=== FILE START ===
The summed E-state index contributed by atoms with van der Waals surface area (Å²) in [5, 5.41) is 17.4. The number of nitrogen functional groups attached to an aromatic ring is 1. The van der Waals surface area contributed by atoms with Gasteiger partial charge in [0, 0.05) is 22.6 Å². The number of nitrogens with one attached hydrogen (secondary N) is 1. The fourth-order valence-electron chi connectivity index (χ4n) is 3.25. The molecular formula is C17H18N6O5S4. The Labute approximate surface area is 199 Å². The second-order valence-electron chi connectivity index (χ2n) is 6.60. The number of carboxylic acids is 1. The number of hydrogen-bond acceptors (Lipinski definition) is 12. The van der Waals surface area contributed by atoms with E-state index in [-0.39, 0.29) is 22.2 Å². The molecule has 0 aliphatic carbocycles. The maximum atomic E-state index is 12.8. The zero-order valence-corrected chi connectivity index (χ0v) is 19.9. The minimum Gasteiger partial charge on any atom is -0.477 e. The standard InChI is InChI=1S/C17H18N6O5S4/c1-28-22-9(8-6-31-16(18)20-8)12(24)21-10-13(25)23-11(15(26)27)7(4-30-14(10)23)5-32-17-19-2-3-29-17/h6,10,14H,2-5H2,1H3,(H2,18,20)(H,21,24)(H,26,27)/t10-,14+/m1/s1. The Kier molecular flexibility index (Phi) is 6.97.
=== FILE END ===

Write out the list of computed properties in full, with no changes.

The summed E-state index contributed by atoms with van der Waals surface area (Å²) in [5, 5.41) is 17.4. The number of nitrogen functional groups attached to an aromatic ring is 1. The van der Waals surface area contributed by atoms with Gasteiger partial charge in [0, 0.05) is 22.6 Å². The number of nitrogens with one attached hydrogen (secondary N) is 1. The fourth-order valence-electron chi connectivity index (χ4n) is 3.25. The molecular formula is C17H18N6O5S4. The Labute approximate surface area is 199 Å². The second-order valence-electron chi connectivity index (χ2n) is 6.60. The number of carboxylic acids is 1. The number of hydrogen-bond acceptors (Lipinski definition) is 12. The van der Waals surface area contributed by atoms with E-state index in [-0.39, 0.29) is 22.2 Å². The molecule has 0 aliphatic carbocycles. The maximum atomic E-state index is 12.8. The zero-order valence-corrected chi connectivity index (χ0v) is 19.9. The minimum Gasteiger partial charge on any atom is -0.477 e. The standard InChI is InChI=1S/C17H18N6O5S4/c1-28-22-9(8-6-31-16(18)20-8)12(24)21-10-13(25)23-11(15(26)27)7(4-30-14(10)23)5-32-17-19-2-3-29-17/h6,10,14H,2-5H2,1H3,(H2,18,20)(H,21,24)(H,26,27)/t10-,14+/m1/s1. The Kier molecular flexibility index (Phi) is 6.97.